Baumeister and Vohs published 'The pursuit of meaningfulness in life' way back in 2002 but maybe the existence of this paper has been kept secret. If not then why haven't we all been made aware of it? According to Psyblog four factors are involved:
Purpose - this could be living happily ever after, going to heaven or even (whisper it) found at work. Whatever it is, meaning in life comes from reaching goals and feeling fulfilled. Even though fulfilment is hard to achieve because the state fades, people need purpose.
Values - people need a moral structure to work out what is right and what is wrong. There are plenty to choose from: some come from religion, others from philosophy and still others from your friends and family.
Efficacy - people want to make a difference and have some control over their environment. Without that, the meaning of life is reduced.
Self-worth - we all want to feel we're good and worthwhile people. We can do this individually or by hitching ourselves to a worthy cause. Either way we need to be able to view ourselves in a positive light.
I am in no position to provide empirical verification of this framework; however, I must say that it has appeal. And it would appear to have application to careers work.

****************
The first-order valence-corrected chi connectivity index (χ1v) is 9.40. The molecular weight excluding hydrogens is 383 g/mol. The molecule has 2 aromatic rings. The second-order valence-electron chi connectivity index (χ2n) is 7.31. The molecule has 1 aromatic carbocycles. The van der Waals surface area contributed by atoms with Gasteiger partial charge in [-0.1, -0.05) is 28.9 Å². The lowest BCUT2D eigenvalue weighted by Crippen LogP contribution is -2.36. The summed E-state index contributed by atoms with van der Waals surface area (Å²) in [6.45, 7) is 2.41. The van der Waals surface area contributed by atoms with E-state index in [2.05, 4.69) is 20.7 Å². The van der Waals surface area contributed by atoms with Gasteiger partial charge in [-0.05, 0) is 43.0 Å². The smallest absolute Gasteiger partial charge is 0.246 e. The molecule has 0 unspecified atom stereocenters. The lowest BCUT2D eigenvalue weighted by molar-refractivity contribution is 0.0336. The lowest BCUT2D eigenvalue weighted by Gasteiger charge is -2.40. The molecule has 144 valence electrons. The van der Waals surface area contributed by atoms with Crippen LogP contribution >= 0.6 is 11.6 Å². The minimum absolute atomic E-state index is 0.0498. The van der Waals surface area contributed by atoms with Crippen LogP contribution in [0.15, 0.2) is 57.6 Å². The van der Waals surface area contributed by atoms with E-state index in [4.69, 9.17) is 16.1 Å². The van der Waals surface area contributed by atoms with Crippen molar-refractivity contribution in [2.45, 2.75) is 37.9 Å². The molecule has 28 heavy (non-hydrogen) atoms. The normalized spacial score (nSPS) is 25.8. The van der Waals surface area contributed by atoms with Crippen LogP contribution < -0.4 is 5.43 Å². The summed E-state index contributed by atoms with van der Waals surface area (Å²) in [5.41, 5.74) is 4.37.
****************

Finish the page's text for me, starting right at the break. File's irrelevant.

Not everyone finds their life's purpose at work. This being the case, then how can a client find a career that will accommodate purpose in another area of life? In many cases, how can work be made to align with purpose, if at all possible?
What are the client's values and will they align with any given career or job? What can we do to help a client ellucidate their own value systems? One traditional way is presented elsewhere in these notes but there are probably more up-to-date approaches that circumvent a person's attempts to fool themselves.
Sometimes we sense that a client may have general feelings of inadequacy. Is there something we can do to help? What kinds of work seem to lead to the greatest feelings of adequacy in a client? Is there a danger that the careers worker could stray outside of their area of competence in dealing with this problem? What community resources are available?
Does the client have a healthy sense of self-worth? How much does this really have to do with their occupation? Will the change in self-worth that arises from having a career plan prove to be illusory? What can or should a careers worker do in the face of poor self-worth on the part of a client?